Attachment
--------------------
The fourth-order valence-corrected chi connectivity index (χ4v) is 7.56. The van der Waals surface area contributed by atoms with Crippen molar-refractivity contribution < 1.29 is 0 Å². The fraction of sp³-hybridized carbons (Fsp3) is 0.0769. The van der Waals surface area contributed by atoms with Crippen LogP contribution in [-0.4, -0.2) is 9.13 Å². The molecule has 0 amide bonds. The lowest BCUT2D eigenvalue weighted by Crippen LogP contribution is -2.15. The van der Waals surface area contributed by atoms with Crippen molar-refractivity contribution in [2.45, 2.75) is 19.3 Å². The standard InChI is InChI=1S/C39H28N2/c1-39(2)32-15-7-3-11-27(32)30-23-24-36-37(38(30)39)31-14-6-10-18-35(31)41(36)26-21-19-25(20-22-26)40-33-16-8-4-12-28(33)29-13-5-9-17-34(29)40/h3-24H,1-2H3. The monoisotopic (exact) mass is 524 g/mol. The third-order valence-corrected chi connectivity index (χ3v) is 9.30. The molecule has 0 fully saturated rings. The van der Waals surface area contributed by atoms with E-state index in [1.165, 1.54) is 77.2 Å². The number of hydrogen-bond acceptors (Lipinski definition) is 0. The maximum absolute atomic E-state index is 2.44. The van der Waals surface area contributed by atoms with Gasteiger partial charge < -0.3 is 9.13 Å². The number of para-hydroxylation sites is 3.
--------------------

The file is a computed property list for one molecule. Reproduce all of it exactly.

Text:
The fourth-order valence-corrected chi connectivity index (χ4v) is 7.56. The van der Waals surface area contributed by atoms with Crippen molar-refractivity contribution < 1.29 is 0 Å². The fraction of sp³-hybridized carbons (Fsp3) is 0.0769. The van der Waals surface area contributed by atoms with Crippen LogP contribution in [-0.4, -0.2) is 9.13 Å². The molecule has 0 amide bonds. The lowest BCUT2D eigenvalue weighted by Crippen LogP contribution is -2.15. The van der Waals surface area contributed by atoms with Crippen molar-refractivity contribution in [2.45, 2.75) is 19.3 Å². The standard InChI is InChI=1S/C39H28N2/c1-39(2)32-15-7-3-11-27(32)30-23-24-36-37(38(30)39)31-14-6-10-18-35(31)41(36)26-21-19-25(20-22-26)40-33-16-8-4-12-28(33)29-13-5-9-17-34(29)40/h3-24H,1-2H3. The monoisotopic (exact) mass is 524 g/mol. The third-order valence-corrected chi connectivity index (χ3v) is 9.30. The molecule has 0 fully saturated rings. The van der Waals surface area contributed by atoms with E-state index in [1.165, 1.54) is 77.2 Å². The number of hydrogen-bond acceptors (Lipinski definition) is 0. The maximum absolute atomic E-state index is 2.44. The van der Waals surface area contributed by atoms with Gasteiger partial charge < -0.3 is 9.13 Å². The number of para-hydroxylation sites is 3.